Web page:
I don't know if this will fix anything but there aren't any grid stoppers going to the inputs of your 6BQ5s. Try 10k or so. You shouldn't lose any high frequency response because the input capacitance is very low on pentodes, so this can help improve power tube distortion. Also on the output stage, there is no screen grid resistors.
                    I'm thinking that converting the input stage to normal cathode bias will help quite a bit.
                    And this came up in another thread. Your amp has the first three stages on the same B+ node. It was suggested that the first stage should be de-coupled from the next two stages and have it's own node for the B+ supply to it. It helps keep a copy of the signal being transfered to the other stages via the B+ rail causing oscillations. See post #57 of this thread, the middle paragraph.
                    http://music-electronics-forum.com/t39692-2/
                    Turn it up so that everything is louder than everything else.

                    Comment


                    • #11
                      Good catch on the B+ being shared by the first 3 stage. Thanks! I'll add the grid stoppers to the power tubes as well.

                      For the screen grid resistors, what would you suggest? Would 100ohm 1W do the job? (That's the lowest value I have in the 1/2W & 1W arena).

                      Comment


                      • #12
                        70v and 25v are what is called constant voltage speaker distribution. PA amps were used for PA systems, which usually means multiple speakers. If you have 20 ceiling speakers in a restaurant, imagine trying to wire them up for an 8 ohm or 4 ohm total. 70v output lets you just run a wire pair speaker to speaker across the ceiling, and tap across it at each spot with a matching transformer. the multi taps on that small transformer allowed you to balance the sound to suit. In other words, you might have most speakers set for 5w, but the one over the waitress station or the cashier might be set for 1w or a half watt so it is less loud. That ratio would remain regardless of the overall volume setting.

                        https://en.wikipedia.org/wiki/Consta...speaker_system
                        http://www.crownaudio.com/media/pdf/...nt_voltage.pdf
                        Education is what you're left with after you have forgotten what you have learned.

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                        • #13
                          Something that hasn't been addressed...

                          I think you already know that none of the alternative outputs are suitable for headphones, but the fact that you asked compels me to state that you cannot operate the amp without a load. SS amps can be operated without a load or with a high impedance load, but do poorly with a lower than spec load. Tube amps are sort of opposite. They require the rated load and do ok with a low ish or high ish load, but no load may blow them up. A 600ohm pair of headphones would qualify as no load as far as a tube amp is concerned. So any notion you may have of safely running the amp silently with just a pair of headphones just won't work (for long).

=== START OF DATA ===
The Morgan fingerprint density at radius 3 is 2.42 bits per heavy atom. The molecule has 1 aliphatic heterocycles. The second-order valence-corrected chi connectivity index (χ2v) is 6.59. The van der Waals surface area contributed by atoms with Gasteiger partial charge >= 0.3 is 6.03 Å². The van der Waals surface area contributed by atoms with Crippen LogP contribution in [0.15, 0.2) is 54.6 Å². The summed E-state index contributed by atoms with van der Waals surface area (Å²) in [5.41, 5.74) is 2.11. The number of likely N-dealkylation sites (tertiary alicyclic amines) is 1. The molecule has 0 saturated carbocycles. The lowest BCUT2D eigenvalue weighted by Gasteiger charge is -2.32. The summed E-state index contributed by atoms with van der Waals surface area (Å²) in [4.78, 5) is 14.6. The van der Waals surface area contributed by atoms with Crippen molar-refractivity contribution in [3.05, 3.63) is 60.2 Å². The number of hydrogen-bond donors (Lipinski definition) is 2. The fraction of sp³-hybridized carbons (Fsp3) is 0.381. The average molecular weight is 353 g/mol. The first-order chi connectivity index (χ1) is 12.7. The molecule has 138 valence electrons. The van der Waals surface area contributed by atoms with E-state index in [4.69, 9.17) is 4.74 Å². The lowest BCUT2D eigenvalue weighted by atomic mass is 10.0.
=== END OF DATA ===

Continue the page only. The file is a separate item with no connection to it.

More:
HTH
                          "Take two placebos, works twice as well." Enzo

                          "Now get off my lawn with your silicooties and boom-chucka speakers and computers masquerading as amplifiers" Justin Thomas

                          "Being born on third base and thinking that you must have hit a triple is pure delusion!" Steve A

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                          • #14
                            Thanks Chuck, I'm aware of that. I didn't think I was just going to be able to plug in a pair of headphones, but I thought maybe one of the lines might be close enough to 56 ohms (what my headphones are) that I could maybe throw a 10 ohm resistor over the 8 ohm output and set up some sort of circuit off maybe the 25V or 70V line to power the headphones.

                            Comment


                            • #15
                              Gotcha. You could always use that load resistor and make another resistive divider right off the + end with a high enough impedance so as to not affect the load the amp sees. IMHE though, this sounds like a pair of crows (caw caw ). I've even tried making a box with inductors and caps to simulate a guitar speakers EQ with only limited success.
                              "Take two placebos, works twice as well." Enzo

                              "Now get off my lawn with your silicooties and boom-chucka speakers and computers masquerading as amplifiers" Justin Thomas

                              "Being born on third base and thinking that you must have hit a triple is pure delusion!" Steve A

                              Comment